The de-commissioning and de-storing of H.M.S. "Victorious", one of the carriers which is a victim of the Government, reminds me of the Prime Minister's remark that "the £ in your pocket will not be devalued." I have a quotation from his colleague, the Minister of Defence for Administration, in the debate of 27th November. Talking about H.M.S. "Victorious", he said: The fact that the ship is now to be scrapped and must be completely de-stocked and de-equipped will provide more work in Portsmouth Dockyard than was planned and will have to be fitted in. I was asked to what extent work in the dockyards would be affected. It will provide more work in the dockyards than was originally planned and it must be fitted in with the present dockyard programme."—[OFFICIAL REPORT, 27th November, 1967; Vol. 794, c. 162–63.] I was interested to hear that, which I regarded as a peculiarly bogus form of argument, and I put down a Question to ask the: Minister: …what he estimates to be the extent of the additional work required of Portsmouth Dockyard, consequent upon the premature decommissioning and scrapping of H.M.S. 'Victorious'; how many additional man-weeks the decommissioning will require in the near future; and how many man-weeks will now not be required once H.M.S. ' Victorious' has been disposed of. In spite of that first fine reply, the following is the hon. Gentleman's Answer: The work consequent upon de-storing and de-equipping H.M.S. ' Victorious' is expected to occupy about 1,000 man-weeks in Portsmouth Dockyard between December, 1967, and June, 1968. Effort of this order would have been required whenever H.M.S. ' Victorious' was disposed of. 4,000 man-weeks were saved by the decision not to complete the refit."—[OFFICIAL REPORT, 19th January, 1968; Vol. 756, c. 706.] Of course that is the case, Altogether, he said, 4,000 man-weeks were saved by the decision not to complete the refit. That is the real answer. The work done would have had to be done anyway, sooner or later, but 4,000 man-weeks in Portsmouth Dockyard will have been lost by that decision. The men who work in the dockyard may be interested in that information. It will not be particularly cheerful news for them.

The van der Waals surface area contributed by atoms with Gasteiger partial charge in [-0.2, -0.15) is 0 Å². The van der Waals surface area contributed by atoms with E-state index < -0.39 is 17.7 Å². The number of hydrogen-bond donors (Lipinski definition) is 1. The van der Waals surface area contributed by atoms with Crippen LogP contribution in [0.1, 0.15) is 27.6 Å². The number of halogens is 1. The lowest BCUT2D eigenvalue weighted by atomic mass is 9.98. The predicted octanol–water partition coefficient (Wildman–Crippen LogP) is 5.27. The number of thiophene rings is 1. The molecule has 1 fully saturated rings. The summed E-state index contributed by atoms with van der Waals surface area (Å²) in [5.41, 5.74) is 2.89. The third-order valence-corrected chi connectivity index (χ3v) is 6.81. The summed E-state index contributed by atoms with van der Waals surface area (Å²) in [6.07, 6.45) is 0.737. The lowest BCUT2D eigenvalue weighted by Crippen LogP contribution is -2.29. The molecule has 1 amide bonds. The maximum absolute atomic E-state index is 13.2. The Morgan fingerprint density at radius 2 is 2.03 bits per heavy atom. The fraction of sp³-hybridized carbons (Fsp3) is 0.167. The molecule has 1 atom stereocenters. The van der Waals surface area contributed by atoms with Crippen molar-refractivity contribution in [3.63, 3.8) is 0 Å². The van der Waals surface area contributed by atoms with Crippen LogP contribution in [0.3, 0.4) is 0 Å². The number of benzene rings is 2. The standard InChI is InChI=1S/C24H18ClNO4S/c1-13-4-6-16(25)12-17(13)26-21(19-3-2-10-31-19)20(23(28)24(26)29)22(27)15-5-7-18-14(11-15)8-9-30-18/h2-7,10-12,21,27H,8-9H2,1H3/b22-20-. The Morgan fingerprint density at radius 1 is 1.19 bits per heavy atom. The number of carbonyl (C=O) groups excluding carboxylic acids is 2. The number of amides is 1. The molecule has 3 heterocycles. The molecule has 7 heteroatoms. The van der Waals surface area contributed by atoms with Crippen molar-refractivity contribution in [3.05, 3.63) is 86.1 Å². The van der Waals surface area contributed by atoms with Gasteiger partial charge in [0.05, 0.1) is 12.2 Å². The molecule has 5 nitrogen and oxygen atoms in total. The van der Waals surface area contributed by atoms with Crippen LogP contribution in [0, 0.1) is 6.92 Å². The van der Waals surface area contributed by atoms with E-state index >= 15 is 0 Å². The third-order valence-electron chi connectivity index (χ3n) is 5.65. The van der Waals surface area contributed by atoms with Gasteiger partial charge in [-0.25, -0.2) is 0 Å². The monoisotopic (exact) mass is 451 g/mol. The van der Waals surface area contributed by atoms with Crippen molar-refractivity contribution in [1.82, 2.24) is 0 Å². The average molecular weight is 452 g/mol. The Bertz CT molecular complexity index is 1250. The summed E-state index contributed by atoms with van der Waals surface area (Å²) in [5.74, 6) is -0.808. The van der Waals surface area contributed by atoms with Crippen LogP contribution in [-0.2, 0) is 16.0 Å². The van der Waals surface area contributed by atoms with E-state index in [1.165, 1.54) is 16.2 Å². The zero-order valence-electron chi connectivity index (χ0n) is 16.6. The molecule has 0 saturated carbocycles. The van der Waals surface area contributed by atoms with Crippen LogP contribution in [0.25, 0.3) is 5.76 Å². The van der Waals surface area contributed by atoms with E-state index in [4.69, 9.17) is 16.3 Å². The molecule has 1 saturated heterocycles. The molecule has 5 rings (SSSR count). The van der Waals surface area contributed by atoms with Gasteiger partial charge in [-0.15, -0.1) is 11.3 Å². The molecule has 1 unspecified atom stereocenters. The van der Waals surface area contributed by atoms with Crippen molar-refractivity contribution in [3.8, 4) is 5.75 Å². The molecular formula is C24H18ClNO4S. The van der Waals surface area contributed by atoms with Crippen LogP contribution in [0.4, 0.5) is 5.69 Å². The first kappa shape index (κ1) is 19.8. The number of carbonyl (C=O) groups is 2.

May I remind hon. Members of the peroration of the Prime Minister's famous Devonport speech. He said words which have gone down to history and which have been used by other hon. Members: I believe—and I state this with all the sincerity at my command—that our reappraisal of defence policies, with our emphasis on the rôle of the Navy's regular job, will provide better security and better assurances for the future than the vacillations of Tory defence policy. I animadverted on that a year ago and I will spare hon. Members any further observations. There can be few hon. Members opposite who feel happy that they came into office with that sort of prospectus.

Following that famous speech, which gave the key to the whole tenor of the Government, subsequently I made a few inquiries from time to time about the level of dockyard employment which we had been told was assured under the new Government. My former colleague, Brigadier Clarke, on 4th March, 1966, asked what were the figures of the men employed in Portsmouth Dockyard in October, 1964, and March 1966. They had gone up by about 400 in that time.

I have since asked Questions—basically the same question—on 9th March, 1966, 13th December, 1967, and 20th December, 1967, seeking up-to-date figures compared with former figures. For some curious reason, I have on each occasion received different statistics. The number of men employed at Portsmouth Dockyard was said to be 12,248. That was the figure I was given on 9th March, 1966. When I asked the Question on 13th December, 1967, I was told that the number was 15,310, and on 20th December, 1967, I was told that the figure was 14,562. In other words, I was given three different figures in answer to basically the same Question. I hope that somebody will be prepared to give me the same figure when I ask the same Question relating to the same period, whenever I ask the Question.